Finally we came to our senses and stopped ordering food, although we were tempted to order one more short rib dish.  However, not enough of us agreed to  help eat it and we wanted to show some restraint.  As the dishes were being cleared, Nick Peyton came by to check on us; we asked him if we could go visit the kitchen and say hello to Chef Jake, whom I “met” on Twitter.  Gracious man that he is, Nick gave give us a tour of the restaurant and took us back into the kitchen.  This may have been the our first visit to a restaurant kitchen since the summer of 1981 when one of us was a dreadful dishwasher at a forgettable restaurant near Sacramento.  At the head of the kitchen was Chef Jake Rand, overseeing the dozens of order coming in and the dozens of orders going out.  Surprisingly, it all seemed very organized, with none of the shouting, drama, and chaos that we are used to seeing on the televised food shows. We asked Nick Peyton if this level of calm and order was normal and he put it best:  “Why would you want to come to work and get yelled at?”  Food for thought, people.  Food for thought.

While we were in the kitchen, Nick Peyton asked if we were planning to have dessert.  Bravely, we said yes.  Grabbing a small ceramic bowl, he went to the soft-serve ice cream machine and gave us a sample of the matcha soft serve ice cream.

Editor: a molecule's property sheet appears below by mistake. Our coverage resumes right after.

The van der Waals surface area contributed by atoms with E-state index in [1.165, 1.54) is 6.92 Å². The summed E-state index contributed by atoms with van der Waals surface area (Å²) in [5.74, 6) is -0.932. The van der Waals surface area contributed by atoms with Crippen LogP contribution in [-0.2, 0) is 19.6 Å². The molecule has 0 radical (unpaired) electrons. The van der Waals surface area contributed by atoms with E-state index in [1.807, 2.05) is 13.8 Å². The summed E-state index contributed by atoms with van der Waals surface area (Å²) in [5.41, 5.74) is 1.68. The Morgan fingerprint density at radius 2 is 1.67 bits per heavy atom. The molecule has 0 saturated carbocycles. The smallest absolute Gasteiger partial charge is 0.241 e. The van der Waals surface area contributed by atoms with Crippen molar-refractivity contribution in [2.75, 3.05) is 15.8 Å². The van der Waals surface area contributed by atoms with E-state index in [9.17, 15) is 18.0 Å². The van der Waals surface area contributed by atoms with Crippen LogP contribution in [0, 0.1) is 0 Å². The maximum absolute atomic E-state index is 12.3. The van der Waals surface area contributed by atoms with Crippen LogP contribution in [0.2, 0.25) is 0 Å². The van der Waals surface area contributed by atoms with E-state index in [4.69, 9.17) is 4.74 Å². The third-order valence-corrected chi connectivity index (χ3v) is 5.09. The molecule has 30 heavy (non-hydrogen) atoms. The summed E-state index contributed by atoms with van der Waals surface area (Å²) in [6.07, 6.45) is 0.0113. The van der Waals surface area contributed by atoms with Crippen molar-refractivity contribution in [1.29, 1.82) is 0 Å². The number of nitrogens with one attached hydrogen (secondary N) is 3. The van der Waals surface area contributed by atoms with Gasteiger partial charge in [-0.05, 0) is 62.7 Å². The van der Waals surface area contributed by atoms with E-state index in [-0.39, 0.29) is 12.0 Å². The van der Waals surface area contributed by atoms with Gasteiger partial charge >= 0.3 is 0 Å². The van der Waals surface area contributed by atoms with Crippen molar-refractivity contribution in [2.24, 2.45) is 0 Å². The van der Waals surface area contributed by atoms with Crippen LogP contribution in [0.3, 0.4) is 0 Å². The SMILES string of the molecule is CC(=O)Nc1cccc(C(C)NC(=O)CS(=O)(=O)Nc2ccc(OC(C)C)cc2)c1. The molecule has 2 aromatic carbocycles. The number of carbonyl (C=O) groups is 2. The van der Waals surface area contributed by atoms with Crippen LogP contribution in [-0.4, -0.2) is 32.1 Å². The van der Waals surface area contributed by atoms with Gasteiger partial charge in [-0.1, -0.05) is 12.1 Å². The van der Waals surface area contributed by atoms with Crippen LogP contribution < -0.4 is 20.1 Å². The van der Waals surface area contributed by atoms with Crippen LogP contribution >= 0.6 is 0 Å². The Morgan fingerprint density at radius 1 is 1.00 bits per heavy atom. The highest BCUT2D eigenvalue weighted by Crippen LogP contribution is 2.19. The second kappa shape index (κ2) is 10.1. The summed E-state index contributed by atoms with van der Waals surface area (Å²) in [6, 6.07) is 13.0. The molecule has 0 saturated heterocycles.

Nice Peyton Does It All – Even Serves Ice Cream

Back at the table, we all agreed that we would order dessert for all of us to share.  Even though two of us had just had the macha soft serve in the kitchen, we ordered another one. For good measure, we also ordered the coconut milk panna cotta, served with passionfruit curd.  Together, these items would be plenty of dessert after that large meal.  For some reason, however, we were talked into also getting the kikori whisky and chocolate custard as well, which we are not complaining about as it was exquisite.  Finally, after the third dessert, we stopped eating, although one of us could not resist ordering cold-brewed coffee, which is the only coffee on the menu at the restaurant.  Nick Peyton has explained, was an intentional choice, made to complement the balance and authenticity of the unique cuisine.

If you’re coming to Napa Valley, or are a local and you have a special occasion coming up, make the trip to Two Birds/One Stone.  And come hungry.

John & Irene Ingersoll

September 5, 2016